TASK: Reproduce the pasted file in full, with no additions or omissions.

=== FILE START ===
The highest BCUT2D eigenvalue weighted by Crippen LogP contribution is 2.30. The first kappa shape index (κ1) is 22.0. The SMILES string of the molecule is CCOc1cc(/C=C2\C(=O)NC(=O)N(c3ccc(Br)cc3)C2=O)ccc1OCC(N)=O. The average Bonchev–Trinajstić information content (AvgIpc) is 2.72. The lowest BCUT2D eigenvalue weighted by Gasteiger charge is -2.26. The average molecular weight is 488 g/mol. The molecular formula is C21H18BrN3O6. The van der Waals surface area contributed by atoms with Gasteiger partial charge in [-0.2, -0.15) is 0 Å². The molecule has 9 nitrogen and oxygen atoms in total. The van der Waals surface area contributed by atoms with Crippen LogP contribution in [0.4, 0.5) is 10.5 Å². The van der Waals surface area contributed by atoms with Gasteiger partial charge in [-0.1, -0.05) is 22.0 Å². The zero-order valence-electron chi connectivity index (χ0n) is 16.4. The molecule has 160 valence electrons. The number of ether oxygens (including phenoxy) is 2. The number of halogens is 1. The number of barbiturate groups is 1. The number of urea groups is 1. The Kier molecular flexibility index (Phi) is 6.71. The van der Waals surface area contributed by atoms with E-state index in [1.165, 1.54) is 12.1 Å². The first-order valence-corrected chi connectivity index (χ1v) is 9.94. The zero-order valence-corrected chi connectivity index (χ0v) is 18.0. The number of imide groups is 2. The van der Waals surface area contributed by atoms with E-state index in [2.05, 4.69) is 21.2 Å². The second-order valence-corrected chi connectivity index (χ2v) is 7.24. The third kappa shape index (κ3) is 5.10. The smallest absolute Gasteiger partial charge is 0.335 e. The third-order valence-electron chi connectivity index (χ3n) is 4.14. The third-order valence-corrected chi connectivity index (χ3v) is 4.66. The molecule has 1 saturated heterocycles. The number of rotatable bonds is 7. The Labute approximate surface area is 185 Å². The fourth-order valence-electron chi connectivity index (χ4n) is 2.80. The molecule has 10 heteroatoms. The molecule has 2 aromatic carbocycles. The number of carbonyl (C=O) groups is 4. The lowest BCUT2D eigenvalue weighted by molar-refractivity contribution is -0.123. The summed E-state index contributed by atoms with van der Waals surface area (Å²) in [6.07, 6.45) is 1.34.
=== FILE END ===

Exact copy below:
The highest BCUT2D eigenvalue weighted by Crippen LogP contribution is 2.30. The first kappa shape index (κ1) is 22.0. The SMILES string of the molecule is CCOc1cc(/C=C2\C(=O)NC(=O)N(c3ccc(Br)cc3)C2=O)ccc1OCC(N)=O. The average Bonchev–Trinajstić information content (AvgIpc) is 2.72. The lowest BCUT2D eigenvalue weighted by Gasteiger charge is -2.26. The average molecular weight is 488 g/mol. The molecular formula is C21H18BrN3O6. The van der Waals surface area contributed by atoms with Gasteiger partial charge in [-0.2, -0.15) is 0 Å². The molecule has 9 nitrogen and oxygen atoms in total. The van der Waals surface area contributed by atoms with Crippen LogP contribution in [0.4, 0.5) is 10.5 Å². The van der Waals surface area contributed by atoms with Gasteiger partial charge in [-0.1, -0.05) is 22.0 Å². The zero-order valence-electron chi connectivity index (χ0n) is 16.4. The molecule has 160 valence electrons. The number of ether oxygens (including phenoxy) is 2. The number of halogens is 1. The number of barbiturate groups is 1. The number of urea groups is 1. The Kier molecular flexibility index (Phi) is 6.71. The van der Waals surface area contributed by atoms with E-state index in [1.165, 1.54) is 12.1 Å². The first-order valence-corrected chi connectivity index (χ1v) is 9.94. The zero-order valence-corrected chi connectivity index (χ0v) is 18.0. The number of imide groups is 2. The van der Waals surface area contributed by atoms with E-state index in [2.05, 4.69) is 21.2 Å². The second-order valence-corrected chi connectivity index (χ2v) is 7.24. The third kappa shape index (κ3) is 5.10. The smallest absolute Gasteiger partial charge is 0.335 e. The third-order valence-electron chi connectivity index (χ3n) is 4.14. The third-order valence-corrected chi connectivity index (χ3v) is 4.66. The molecule has 1 saturated heterocycles. The number of rotatable bonds is 7. The Labute approximate surface area is 185 Å². The fourth-order valence-electron chi connectivity index (χ4n) is 2.80. The molecule has 10 heteroatoms. The molecule has 2 aromatic carbocycles. The number of carbonyl (C=O) groups is 4. The lowest BCUT2D eigenvalue weighted by molar-refractivity contribution is -0.123. The summed E-state index contributed by atoms with van der Waals surface area (Å²) in [6.07, 6.45) is 1.34.